EDITOR NOTE: There was a time not long ago when the Fed was worried about deflation. Housing prices may have pulled back starting in late 2007 and again in 2017. But overall, the trend has been steadily moving upward. So, no--housing prices weren’t one of them. Right now, with high demand, a lot of cash in the economy, low mortgage rates, and low supply, the housing market is red hot. So, why is the Fed still buying mortgage-backed securities (MBS)? The author below poses this simple question. He doesn’t provide an answer, but the charts that he presents illustrate a frightening scenario--namely, that something is about to give, and it doesn’t look favorable.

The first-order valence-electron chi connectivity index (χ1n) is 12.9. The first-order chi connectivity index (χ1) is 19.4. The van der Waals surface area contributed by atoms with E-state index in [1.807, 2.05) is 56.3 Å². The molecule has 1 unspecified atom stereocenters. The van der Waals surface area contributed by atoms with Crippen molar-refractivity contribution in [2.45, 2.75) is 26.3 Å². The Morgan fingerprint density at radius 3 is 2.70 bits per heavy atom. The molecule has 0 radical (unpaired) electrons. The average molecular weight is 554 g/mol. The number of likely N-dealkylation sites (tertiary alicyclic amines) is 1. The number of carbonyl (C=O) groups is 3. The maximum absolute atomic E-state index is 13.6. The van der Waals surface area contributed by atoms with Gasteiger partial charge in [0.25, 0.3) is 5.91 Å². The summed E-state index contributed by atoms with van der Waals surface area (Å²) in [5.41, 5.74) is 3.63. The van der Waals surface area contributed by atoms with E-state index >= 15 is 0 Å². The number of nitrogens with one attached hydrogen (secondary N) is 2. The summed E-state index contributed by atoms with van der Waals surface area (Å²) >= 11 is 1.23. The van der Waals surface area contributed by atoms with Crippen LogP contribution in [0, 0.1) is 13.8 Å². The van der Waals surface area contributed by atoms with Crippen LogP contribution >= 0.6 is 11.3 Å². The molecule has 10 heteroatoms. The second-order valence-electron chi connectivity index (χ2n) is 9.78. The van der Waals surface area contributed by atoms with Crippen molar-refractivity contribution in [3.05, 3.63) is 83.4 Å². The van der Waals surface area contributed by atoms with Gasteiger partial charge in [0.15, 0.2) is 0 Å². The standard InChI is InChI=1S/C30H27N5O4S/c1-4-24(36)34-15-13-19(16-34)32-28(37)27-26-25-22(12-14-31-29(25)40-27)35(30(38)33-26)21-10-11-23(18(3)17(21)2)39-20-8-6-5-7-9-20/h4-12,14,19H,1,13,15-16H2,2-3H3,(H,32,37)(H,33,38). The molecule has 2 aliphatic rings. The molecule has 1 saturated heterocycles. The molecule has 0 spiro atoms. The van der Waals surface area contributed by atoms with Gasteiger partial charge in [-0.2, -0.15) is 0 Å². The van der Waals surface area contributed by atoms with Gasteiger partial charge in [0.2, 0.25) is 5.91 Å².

As I observed earlier today, US home prices are skyrocketing due, in part, to the massively loose monetary policy. But if the housing market is on fire, why is The Federal Reserve continuing to support the mortgage market through Agency MBS purchases?
Home price growth is at the housing bubble peak of 2005-2007. But since 2008, monetary policy has been loose as a goose and drunk as a skunk.
Putting together in one (scary) chart …
Might as well go down to the nightclub since The Fed seems to be tone deaf on the inflation it is causing.
Original post from ConfoundedInterest